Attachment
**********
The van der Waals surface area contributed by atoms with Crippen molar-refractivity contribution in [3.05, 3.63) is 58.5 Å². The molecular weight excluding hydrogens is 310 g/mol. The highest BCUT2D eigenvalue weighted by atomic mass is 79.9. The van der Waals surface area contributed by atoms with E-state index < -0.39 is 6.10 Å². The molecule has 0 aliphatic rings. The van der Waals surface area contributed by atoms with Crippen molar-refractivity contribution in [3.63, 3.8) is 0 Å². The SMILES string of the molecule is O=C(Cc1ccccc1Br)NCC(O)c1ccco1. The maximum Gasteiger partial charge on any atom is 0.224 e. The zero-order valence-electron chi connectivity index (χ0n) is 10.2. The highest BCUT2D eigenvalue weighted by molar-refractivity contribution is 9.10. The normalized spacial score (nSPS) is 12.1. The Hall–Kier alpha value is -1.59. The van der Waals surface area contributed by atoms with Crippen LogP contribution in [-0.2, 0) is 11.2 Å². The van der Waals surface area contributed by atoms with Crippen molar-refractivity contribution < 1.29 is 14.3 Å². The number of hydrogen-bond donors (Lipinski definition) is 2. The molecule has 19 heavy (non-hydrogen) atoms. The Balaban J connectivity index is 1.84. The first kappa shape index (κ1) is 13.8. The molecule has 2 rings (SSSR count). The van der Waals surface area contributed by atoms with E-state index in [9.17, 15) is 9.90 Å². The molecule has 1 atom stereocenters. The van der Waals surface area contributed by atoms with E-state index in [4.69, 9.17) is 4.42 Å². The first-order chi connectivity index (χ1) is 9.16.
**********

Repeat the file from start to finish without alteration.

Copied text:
The van der Waals surface area contributed by atoms with Crippen molar-refractivity contribution in [3.05, 3.63) is 58.5 Å². The molecular weight excluding hydrogens is 310 g/mol. The highest BCUT2D eigenvalue weighted by atomic mass is 79.9. The van der Waals surface area contributed by atoms with E-state index < -0.39 is 6.10 Å². The molecule has 0 aliphatic rings. The van der Waals surface area contributed by atoms with Crippen molar-refractivity contribution in [3.63, 3.8) is 0 Å². The SMILES string of the molecule is O=C(Cc1ccccc1Br)NCC(O)c1ccco1. The maximum Gasteiger partial charge on any atom is 0.224 e. The zero-order valence-electron chi connectivity index (χ0n) is 10.2. The highest BCUT2D eigenvalue weighted by molar-refractivity contribution is 9.10. The normalized spacial score (nSPS) is 12.1. The Hall–Kier alpha value is -1.59. The van der Waals surface area contributed by atoms with Crippen LogP contribution in [-0.2, 0) is 11.2 Å². The van der Waals surface area contributed by atoms with Crippen molar-refractivity contribution < 1.29 is 14.3 Å². The number of hydrogen-bond donors (Lipinski definition) is 2. The molecule has 19 heavy (non-hydrogen) atoms. The Balaban J connectivity index is 1.84. The first kappa shape index (κ1) is 13.8. The molecule has 2 rings (SSSR count). The van der Waals surface area contributed by atoms with E-state index in [9.17, 15) is 9.90 Å². The molecule has 1 atom stereocenters. The van der Waals surface area contributed by atoms with E-state index in [4.69, 9.17) is 4.42 Å². The first-order chi connectivity index (χ1) is 9.16.